ASEAN Iconic Destinations Included in No-List of Travel and Gastronomy Guide Fodor’s

Sustainability, overtourism, ASEAN, environment, responsible tourism

Tanah Lot temple in Bali (Photo: Alamy from South China Morning Post)

US Travel and gastronomy guides Fodor’s is every year publishing a list of places to avoid due to environmental, ethical and political reasons. Overcrowding, over-commercialisation, deterioration of locals’ way of life are the justification for the guide to ask its readers to act responsibly when visiting the world. ASEAN destinations are not immune with new destinations jointed the 2020 list.

The idea is simple. For a couple of years now, US-based travel and gastronomy guide Fodor’s is listing destinations that tourists should avoid due to the way tourism has been developed in recent years with or without the consent of local authorities. Fodor’s use criteria such as ethics, environment and also the political context of the destination.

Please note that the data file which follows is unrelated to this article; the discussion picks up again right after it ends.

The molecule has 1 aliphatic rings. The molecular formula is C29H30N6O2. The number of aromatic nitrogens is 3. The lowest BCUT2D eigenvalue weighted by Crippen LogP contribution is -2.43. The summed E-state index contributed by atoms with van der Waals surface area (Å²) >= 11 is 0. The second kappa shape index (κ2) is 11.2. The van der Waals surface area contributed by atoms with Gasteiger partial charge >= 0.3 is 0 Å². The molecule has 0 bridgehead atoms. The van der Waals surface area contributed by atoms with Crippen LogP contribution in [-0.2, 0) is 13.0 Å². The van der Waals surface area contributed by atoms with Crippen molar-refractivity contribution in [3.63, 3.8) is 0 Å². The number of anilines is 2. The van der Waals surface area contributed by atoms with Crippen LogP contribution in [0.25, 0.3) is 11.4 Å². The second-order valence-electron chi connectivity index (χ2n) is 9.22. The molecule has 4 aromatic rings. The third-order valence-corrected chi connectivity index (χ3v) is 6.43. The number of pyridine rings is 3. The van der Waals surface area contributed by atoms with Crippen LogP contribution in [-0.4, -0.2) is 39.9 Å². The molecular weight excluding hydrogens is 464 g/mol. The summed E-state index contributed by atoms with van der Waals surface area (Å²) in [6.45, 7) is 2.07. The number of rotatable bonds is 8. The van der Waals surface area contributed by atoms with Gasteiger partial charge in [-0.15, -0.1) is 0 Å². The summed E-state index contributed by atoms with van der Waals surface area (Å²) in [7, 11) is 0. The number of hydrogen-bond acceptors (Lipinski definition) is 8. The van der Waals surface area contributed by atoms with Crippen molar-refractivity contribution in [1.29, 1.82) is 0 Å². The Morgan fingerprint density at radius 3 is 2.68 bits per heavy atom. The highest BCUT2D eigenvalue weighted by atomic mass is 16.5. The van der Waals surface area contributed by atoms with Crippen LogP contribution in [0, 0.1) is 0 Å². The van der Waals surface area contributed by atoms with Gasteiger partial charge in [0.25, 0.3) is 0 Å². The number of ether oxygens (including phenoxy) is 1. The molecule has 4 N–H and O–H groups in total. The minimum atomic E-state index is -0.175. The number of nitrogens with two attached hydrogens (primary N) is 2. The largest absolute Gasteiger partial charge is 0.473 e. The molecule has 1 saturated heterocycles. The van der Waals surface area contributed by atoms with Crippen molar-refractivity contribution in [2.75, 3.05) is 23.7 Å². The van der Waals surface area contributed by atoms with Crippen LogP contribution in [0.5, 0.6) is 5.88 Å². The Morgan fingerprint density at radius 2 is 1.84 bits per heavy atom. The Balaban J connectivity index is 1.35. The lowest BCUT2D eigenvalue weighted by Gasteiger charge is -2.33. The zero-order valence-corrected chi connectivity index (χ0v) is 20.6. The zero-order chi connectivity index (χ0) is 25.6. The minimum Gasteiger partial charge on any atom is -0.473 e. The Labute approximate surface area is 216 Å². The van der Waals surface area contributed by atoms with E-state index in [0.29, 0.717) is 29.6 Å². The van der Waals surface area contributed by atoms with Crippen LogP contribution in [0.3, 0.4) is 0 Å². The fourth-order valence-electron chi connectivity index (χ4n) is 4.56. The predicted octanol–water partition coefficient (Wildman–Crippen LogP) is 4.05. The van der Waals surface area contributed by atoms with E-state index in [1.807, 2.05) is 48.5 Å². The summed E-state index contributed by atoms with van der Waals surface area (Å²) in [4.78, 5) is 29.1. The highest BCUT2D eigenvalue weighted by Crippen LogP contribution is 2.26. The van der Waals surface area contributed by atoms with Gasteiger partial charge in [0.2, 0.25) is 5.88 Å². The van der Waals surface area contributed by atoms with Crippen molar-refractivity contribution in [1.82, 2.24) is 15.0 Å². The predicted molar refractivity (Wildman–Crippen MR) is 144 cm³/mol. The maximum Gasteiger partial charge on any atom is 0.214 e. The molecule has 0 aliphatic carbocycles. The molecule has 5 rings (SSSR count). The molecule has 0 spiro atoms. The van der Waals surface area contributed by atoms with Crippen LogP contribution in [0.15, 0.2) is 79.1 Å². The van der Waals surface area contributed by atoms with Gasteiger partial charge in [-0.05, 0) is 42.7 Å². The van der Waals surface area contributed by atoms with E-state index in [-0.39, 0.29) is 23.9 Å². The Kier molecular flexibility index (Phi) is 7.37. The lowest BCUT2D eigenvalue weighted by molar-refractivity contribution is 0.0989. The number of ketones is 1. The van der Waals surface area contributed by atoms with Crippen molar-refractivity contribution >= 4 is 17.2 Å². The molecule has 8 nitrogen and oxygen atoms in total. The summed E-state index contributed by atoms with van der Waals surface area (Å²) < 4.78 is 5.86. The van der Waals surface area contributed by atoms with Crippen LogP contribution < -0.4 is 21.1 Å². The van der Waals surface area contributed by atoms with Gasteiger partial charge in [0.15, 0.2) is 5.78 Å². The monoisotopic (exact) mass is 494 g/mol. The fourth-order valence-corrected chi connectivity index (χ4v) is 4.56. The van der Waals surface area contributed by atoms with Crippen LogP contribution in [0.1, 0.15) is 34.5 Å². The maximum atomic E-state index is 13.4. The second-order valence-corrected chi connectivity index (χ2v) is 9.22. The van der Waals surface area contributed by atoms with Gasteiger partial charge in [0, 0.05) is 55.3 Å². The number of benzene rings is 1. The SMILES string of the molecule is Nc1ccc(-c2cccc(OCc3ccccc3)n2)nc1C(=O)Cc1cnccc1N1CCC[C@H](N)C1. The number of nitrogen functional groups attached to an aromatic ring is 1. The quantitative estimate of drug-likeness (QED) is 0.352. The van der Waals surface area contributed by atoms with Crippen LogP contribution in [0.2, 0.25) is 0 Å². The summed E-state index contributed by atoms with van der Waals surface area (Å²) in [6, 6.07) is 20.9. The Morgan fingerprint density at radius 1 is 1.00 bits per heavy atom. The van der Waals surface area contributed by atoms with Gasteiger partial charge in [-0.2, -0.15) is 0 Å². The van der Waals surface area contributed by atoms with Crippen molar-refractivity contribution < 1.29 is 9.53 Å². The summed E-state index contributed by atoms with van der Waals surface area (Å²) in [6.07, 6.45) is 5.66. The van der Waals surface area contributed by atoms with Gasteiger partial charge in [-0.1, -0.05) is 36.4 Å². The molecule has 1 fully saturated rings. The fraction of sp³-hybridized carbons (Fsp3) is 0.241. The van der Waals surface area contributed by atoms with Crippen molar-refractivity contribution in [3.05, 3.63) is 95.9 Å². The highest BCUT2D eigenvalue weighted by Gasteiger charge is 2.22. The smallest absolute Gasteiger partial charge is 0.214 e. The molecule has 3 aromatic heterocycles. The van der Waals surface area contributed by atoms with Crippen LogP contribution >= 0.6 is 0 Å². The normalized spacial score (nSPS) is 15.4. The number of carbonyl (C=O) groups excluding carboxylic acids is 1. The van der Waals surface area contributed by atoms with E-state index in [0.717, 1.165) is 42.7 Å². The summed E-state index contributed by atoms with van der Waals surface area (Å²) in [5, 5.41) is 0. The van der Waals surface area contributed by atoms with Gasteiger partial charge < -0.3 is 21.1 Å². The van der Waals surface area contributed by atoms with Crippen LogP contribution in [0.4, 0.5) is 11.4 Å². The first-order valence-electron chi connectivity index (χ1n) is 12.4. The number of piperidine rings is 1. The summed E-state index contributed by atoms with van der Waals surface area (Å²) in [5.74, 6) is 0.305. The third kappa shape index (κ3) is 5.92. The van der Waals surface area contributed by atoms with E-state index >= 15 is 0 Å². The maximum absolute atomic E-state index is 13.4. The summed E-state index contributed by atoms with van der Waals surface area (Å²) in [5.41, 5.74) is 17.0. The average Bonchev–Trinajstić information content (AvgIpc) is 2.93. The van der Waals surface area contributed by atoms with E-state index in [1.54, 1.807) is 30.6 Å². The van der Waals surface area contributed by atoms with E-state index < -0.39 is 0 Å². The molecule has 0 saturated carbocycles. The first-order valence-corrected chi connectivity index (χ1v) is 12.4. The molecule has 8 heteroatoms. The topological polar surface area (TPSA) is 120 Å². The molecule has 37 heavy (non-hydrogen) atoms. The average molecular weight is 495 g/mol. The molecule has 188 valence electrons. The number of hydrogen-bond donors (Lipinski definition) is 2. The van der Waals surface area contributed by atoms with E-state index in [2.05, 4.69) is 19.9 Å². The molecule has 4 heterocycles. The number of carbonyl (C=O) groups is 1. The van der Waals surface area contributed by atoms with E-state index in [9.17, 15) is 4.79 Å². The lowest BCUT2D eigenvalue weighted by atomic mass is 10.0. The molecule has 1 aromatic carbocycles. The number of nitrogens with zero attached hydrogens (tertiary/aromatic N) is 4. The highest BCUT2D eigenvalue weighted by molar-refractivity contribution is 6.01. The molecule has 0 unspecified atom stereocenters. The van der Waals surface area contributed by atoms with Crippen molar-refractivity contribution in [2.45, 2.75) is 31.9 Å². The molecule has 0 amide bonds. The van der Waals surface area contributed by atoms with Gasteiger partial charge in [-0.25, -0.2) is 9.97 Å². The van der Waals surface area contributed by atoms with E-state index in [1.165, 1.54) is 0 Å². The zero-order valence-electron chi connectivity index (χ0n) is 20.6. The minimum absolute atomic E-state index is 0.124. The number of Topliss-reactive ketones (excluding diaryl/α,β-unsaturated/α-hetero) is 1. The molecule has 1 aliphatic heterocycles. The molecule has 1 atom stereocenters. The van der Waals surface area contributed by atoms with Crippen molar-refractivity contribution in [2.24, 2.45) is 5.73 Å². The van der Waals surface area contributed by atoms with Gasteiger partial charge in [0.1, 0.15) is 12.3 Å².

Although many countries might find the No-List unfair or unjustified. Fodor’s publishers explain that “the No-List [helps] to highlight issues—ethical, environmental, sometimes even political—that we are thinking about before, during, and long after we travel. […] But, ultimately, we know that our readers–globe-trotting world citizens–will continue to make up their  own minds. As such, being featured on the No List is not a scarlet letter. Rather, it is a promise that when we do cover the destinations mentioned here–all of which are, truly, wondrous places–we will be doing so responsibly, warts and all.”

The list covers the entire world, from the United States to Europe and Asia. In the past years, destinations such as Amsterdam or Dubrovnik in Europe, Machu Pichu in South America or Big Sur in California. ASEAN countries have not been immune of an includion into the No-List. in the past, Thailand Koh Tachai has been listed. But this year, three new destinations are making their entry. There are -to no surprise- Angkor Wat in Cambodia and Bali in Indonesia; but also, Hanoi, the capital of Vietnam.

Fodor’s justifies the decision as follows: